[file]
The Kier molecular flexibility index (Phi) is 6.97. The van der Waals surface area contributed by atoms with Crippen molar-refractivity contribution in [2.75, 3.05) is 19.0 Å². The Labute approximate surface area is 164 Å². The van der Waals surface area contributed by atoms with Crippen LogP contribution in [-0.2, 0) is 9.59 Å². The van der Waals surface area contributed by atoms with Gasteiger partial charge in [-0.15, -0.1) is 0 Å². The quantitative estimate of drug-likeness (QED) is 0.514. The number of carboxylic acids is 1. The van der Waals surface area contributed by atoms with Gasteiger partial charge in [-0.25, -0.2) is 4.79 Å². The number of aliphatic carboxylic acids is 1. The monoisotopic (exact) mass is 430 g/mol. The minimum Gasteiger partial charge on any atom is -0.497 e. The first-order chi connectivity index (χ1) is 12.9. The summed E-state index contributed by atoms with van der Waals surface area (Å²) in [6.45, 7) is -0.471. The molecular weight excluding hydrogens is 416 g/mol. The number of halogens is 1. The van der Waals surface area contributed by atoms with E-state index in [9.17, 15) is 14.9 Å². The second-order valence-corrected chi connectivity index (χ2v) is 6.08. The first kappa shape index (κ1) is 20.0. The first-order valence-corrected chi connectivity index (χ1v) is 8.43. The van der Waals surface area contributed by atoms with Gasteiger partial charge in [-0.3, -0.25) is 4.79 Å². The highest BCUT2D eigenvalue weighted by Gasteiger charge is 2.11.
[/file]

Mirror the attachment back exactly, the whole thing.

The Kier molecular flexibility index (Phi) is 6.97. The van der Waals surface area contributed by atoms with Crippen molar-refractivity contribution in [2.75, 3.05) is 19.0 Å². The Labute approximate surface area is 164 Å². The van der Waals surface area contributed by atoms with Crippen LogP contribution in [-0.2, 0) is 9.59 Å². The van der Waals surface area contributed by atoms with Gasteiger partial charge in [-0.15, -0.1) is 0 Å². The quantitative estimate of drug-likeness (QED) is 0.514. The number of carboxylic acids is 1. The van der Waals surface area contributed by atoms with Gasteiger partial charge in [-0.25, -0.2) is 4.79 Å². The number of aliphatic carboxylic acids is 1. The monoisotopic (exact) mass is 430 g/mol. The minimum Gasteiger partial charge on any atom is -0.497 e. The first-order chi connectivity index (χ1) is 12.9. The summed E-state index contributed by atoms with van der Waals surface area (Å²) in [6.45, 7) is -0.471. The molecular weight excluding hydrogens is 416 g/mol. The number of halogens is 1. The van der Waals surface area contributed by atoms with E-state index in [9.17, 15) is 14.9 Å². The second-order valence-corrected chi connectivity index (χ2v) is 6.08. The first kappa shape index (κ1) is 20.0. The first-order valence-corrected chi connectivity index (χ1v) is 8.43. The van der Waals surface area contributed by atoms with Gasteiger partial charge in [-0.3, -0.25) is 4.79 Å². The highest BCUT2D eigenvalue weighted by Gasteiger charge is 2.11.